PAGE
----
A series of questions surfaced. Can we compare the Yugoslav wars of the 90s and the breakout of war in Ukraine, which both started precisely at the point where integration into the European market was imminent? What are the parallels between the way the socialist Syriza government in Greece has been submitted to subjugation and dependency, and the way possible futures in Eastern Europe were destroyed by dismantling forms of mutualism, public ownership and social organization that enjoyed high degrees of popular legitimacy?

In the light of recent developments, it has become apparent to everyone that the EU is not the guarantor of democracy, peace, and human rights that was sold to the post-authoritarian countries of the East and South as a model of progress. The crisis has also brutally uncovered the dangers of having the EU as the privileged horizon of our political desires. This poses the challenge to orientate ourselves towards new alliances and solidarities within, against and beyond the EU, as well as new institutions and notions of rights.

The politics of fear and patronizing financial technocracy mixed with structural adjustment and militarization play out differently across the two peripheries of Europe as Eurozone. Yet, instead of recognizing common conditions, we – aided by the mainstream media – often find ourselves assigning one another slots in hierarchies of civility, via accusations of laziness, administrative incapacity and corruption. This plays a role in our responses to the politics of austerity: the production of pride in the Eastern countries that have gone through “belt-tightening” without complaint, or the unwillingness to show solidarity with the PIIGS when none was extended towards the East during earlier cycles of crisis.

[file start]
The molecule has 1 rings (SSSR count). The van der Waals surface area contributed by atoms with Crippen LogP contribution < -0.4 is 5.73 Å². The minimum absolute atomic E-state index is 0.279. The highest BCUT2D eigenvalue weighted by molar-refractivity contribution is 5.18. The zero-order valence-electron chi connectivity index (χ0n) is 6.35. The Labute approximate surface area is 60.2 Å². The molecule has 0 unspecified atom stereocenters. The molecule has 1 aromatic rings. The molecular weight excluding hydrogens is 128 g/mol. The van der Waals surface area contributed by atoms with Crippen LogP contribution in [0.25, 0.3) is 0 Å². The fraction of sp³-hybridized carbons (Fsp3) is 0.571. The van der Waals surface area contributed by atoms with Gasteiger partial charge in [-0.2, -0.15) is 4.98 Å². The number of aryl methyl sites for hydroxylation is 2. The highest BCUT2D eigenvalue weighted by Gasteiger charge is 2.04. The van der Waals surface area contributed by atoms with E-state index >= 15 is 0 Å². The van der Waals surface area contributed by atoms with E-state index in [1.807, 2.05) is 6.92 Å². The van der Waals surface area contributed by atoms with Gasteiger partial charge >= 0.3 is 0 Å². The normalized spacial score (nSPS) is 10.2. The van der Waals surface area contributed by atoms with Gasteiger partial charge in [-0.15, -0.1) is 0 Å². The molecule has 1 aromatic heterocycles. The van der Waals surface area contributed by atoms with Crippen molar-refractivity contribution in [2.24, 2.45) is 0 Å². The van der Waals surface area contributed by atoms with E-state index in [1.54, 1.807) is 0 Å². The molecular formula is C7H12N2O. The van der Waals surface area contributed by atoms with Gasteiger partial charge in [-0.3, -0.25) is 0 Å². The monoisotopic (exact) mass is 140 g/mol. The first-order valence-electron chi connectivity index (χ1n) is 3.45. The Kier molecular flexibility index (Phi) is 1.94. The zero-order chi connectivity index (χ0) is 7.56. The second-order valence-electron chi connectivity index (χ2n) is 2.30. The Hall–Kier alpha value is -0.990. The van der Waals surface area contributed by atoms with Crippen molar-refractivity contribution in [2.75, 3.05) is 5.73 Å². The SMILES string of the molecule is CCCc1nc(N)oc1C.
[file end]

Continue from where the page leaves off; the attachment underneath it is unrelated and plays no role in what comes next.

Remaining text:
Facing this need to formulate a common conceptual framework and language to think common conditions and effects, we analysed stereotypes and gaps in knowledge across the East and South, discussing different histories and vocabularies in order to better understand the challenges we face. We mapped local and translocal struggles and addressed geo-, macro- and micropolitical challenges. We spoke of the movements and organisations that have emerged in our countries since the crisis, analysing their tactics and strategies and identifying upcoming challenges. Finally we made a calendar of mobilizations to come and discussed ways of supporting another in the heat of the autumn ahead of us.

There is now a window of time in which we can talk to each other in ways that overcome past separations. In the face of continued economic crisis and militarisation, this dialogue towards common action is urgent.

[This statement was drafted by the Peripheralizing Europe organizing group and some participants after the meeting. It will soon be published in different languages.]

[The abstract has been edited on 17 August 2015 to better reflect the actual organisers and contributors]


Cover photo: The Kaunas meeting, courtesy